Matt Carroll joins the team! As our Operations Manager, Matt will be a new friendly face around the shop. We caught up with our new friend and chatted about his interests and experiences. Enjoy!



CA: You studied Electrical Engineering at Miami University. Wait, what? Miami University is in… Oxford, Ohio?

MC: Yep.


CA: Not in Miami, Florida?

MC: No, there's the University of Miami and then there's Miami University, named after an Indigenous tribe. Miami University came first, like in 1809 or something. The school always makes a big deal about it.


CA: I see. Okay. Gotcha. So you worked in electrical engineering and at a co-op. What kind of skills do you feel like you've picked up in that journey that translated into film?

MC: Engineering, at its core, is all about problem-solving. It all boils down to problem-solving and just honing that skill into whatever specific discipline that you end up going into. My favorite thing to do was to be presented with a problem and try and design my way out of it.



CA: So, problem-solving is very much in your wheelhouse. But, it’s still not necessarily a clear jump in going from electrical engineering to film. Would you mind explaining how and why you made that transition?

MC: I was a junior at Miami. It wasn’t that I didn't enjoy what I was doing - the stuff I was doing was really cool and I had a lot of fun with it. But, at my co-op, I saw that all of the really talented engineers ended up being in management. I didn't really like that trajectory. I was also very heavily involved in theater until I graduated high school. So there was always some kind of artistic output for me and I didn't feel like I had that anymore. I had also, in that year, really gotten into photography and shooting video.


CA: Gotcha. So you then transferred to Columbia College Chicago. How was that?

MC: Oh, it was great. I loved it. I originally went to Columbia as a directing major. Cynthia Harrig, who runs advanced cameras at Columbia, told me that I should be a DP. She said understanding the visual language is the single most important thing that a director can do. And that if I wanted to be a director, the best way to do it is by filming stuff. So, she offered me a job working in advanced cameras. I was a TA, a rental technician, and studying cinematography.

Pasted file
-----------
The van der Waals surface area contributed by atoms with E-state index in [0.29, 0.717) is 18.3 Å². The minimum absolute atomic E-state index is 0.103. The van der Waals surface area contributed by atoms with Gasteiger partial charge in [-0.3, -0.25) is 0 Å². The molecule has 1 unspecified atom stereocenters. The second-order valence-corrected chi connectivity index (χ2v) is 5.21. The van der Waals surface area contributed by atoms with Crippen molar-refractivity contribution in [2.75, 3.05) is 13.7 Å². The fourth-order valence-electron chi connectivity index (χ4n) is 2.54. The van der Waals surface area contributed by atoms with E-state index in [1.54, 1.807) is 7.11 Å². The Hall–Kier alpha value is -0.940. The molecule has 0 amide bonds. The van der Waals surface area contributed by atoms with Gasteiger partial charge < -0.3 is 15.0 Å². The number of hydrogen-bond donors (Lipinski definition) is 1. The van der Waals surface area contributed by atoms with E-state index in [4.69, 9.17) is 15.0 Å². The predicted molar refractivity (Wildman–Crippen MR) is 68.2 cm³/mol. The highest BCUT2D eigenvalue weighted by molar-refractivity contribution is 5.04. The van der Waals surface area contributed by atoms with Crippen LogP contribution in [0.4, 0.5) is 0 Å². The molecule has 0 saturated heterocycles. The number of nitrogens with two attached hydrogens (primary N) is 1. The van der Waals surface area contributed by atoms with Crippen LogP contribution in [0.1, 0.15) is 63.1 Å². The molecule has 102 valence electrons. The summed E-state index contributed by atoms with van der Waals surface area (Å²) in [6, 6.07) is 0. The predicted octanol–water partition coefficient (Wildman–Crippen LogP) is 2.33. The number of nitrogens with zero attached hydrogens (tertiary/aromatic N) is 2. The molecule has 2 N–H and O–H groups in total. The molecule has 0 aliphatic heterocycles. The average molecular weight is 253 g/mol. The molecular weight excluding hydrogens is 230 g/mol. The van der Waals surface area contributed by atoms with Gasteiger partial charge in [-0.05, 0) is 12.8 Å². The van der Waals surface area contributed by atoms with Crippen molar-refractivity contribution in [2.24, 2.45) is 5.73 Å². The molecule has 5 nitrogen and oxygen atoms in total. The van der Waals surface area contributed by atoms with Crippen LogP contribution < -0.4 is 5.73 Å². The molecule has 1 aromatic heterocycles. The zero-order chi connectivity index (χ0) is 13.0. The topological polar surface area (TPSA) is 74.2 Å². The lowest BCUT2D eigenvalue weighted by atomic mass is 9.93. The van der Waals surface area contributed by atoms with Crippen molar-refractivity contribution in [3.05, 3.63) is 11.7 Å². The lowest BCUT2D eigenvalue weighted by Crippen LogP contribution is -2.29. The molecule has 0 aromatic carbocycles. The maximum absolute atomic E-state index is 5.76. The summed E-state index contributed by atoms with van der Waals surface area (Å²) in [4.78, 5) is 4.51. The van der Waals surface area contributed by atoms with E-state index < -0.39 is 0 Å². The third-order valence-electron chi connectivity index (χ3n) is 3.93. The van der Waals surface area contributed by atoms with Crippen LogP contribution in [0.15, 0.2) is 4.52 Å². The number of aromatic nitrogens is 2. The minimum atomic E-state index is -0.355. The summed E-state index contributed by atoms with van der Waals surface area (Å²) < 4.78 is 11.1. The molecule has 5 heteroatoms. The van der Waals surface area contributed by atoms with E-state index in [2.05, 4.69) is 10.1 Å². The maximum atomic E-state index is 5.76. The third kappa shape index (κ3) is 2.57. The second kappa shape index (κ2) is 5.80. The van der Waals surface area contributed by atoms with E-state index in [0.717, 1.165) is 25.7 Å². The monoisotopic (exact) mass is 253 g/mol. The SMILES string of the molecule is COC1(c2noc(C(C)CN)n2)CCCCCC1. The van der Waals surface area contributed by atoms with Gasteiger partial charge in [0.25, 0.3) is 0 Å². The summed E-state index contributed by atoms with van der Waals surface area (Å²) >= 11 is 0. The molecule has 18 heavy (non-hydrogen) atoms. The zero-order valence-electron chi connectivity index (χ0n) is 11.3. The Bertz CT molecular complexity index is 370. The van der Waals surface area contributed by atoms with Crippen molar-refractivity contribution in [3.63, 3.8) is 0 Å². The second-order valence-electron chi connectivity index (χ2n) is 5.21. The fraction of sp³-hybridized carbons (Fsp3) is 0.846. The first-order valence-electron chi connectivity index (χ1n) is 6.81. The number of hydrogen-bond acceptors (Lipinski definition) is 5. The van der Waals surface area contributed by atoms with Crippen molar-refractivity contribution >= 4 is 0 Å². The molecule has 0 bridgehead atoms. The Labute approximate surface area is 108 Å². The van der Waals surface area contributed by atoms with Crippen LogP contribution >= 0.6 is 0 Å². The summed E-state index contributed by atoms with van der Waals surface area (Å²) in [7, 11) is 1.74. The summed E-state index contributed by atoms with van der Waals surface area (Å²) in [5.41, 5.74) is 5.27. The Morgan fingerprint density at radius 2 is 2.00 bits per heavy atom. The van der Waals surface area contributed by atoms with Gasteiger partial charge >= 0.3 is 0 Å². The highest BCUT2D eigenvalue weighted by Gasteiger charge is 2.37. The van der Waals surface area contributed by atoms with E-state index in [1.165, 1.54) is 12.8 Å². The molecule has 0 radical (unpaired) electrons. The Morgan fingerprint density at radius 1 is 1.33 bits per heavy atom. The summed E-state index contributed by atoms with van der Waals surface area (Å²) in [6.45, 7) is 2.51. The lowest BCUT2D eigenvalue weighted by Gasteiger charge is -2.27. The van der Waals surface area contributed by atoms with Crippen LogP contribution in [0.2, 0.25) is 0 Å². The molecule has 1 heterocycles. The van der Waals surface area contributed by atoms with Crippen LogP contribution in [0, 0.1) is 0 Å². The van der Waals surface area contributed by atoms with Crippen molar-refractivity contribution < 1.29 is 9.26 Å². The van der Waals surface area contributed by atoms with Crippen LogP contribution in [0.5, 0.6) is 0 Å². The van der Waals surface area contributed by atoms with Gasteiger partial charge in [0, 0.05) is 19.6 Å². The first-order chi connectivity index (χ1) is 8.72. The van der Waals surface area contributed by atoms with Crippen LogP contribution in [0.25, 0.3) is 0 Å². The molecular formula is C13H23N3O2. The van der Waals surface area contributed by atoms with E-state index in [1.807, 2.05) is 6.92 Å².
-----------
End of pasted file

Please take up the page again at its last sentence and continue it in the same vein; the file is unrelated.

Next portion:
CA: It seems like she was presenting cinematography as a means to the end of directing. Do you still feel like cinematography is like a means to an end or is cinematography what you want to do?

MC: She made the right call. Cinematography's exactly where I should have been.




CA: You graduate from Columbia College Chicago and you’re in the camera department for all these different projects. Are there any projects, in particular, that stand out to you?

MC: I think my favorite thing that I got to shoot was for Fender Guitars last year. It was with Jeff Tweedy - he's the frontman of Wilco. The production was just featuring one of their new guitars, but we got to go in their space and shoot him playing the guitar for a few hours and just chat. I loved the footage and I had a lot of creative freedom with it. That was a ton of fun.


CA: Yeah. Seems like a really great experience. So, you’re starting as Operations Manager at Camera Ambassador. What does that entail?

MC: I think in part it's to shift some responsibilities off of Erica's shoulders that maybe are things that she's been doing for a long time that the CEO / Founder of Camera Ambassador doesn't necessarily need to be doing all the time. Besides, the day-to-day operational things are the things that I love. So I think it works perfectly.




CA: Yeah. That makes sense. What do you like doing outside of work?

MC: I recently started getting into shooting tintypes, which is a ton of fun,


CA: What are tintypes?

MC: They are the earliest photographic process. It's a wet plate process. You're shooting onto a piece of aluminum or glass or plexiglass, but you actually coat it in a wet chemical-collodion mixture that binds to whatever the surface that you're shooting on. Then, you dip it in silver nitrate and the collodion acts as a binding agent to hold the silver nitrate onto whatever your substrate is that you're shooting onto.


CA: Okay. I'm gonna ask a possibly rude question. Are folks shooting tintypes just for the hipster vibes? Like, why experiment with wet plates?

MC: It’s technically the best archival medium. So, photographic paper degrades over time. But if you shoot onto a piece of aluminum and then you lacker it, it's good for - as far as we know - forever. We have Civil War photos that look just as good as the day they were shot. Meanwhile, some photographs from the seventies are already falling apart.


CA: Right. Well, you’re gonna have to show me some of them sometime! Matt, thank you for your time.

MC: Thank you.




Matt is a director of photography and camera operator with a background in narrative, documentary, and commercial filmmaking. Prior to his interest and pursuit of a career in the film industry, he studied Electrical Engineering, working briefly as a co-op electrical designer at Ethicon Endosurgery. When he's not at Camera Ambassador, he enjoys playing Magic, making ferrotypes and playing video games with his cat, Rhonda.

Check out Matt on his website!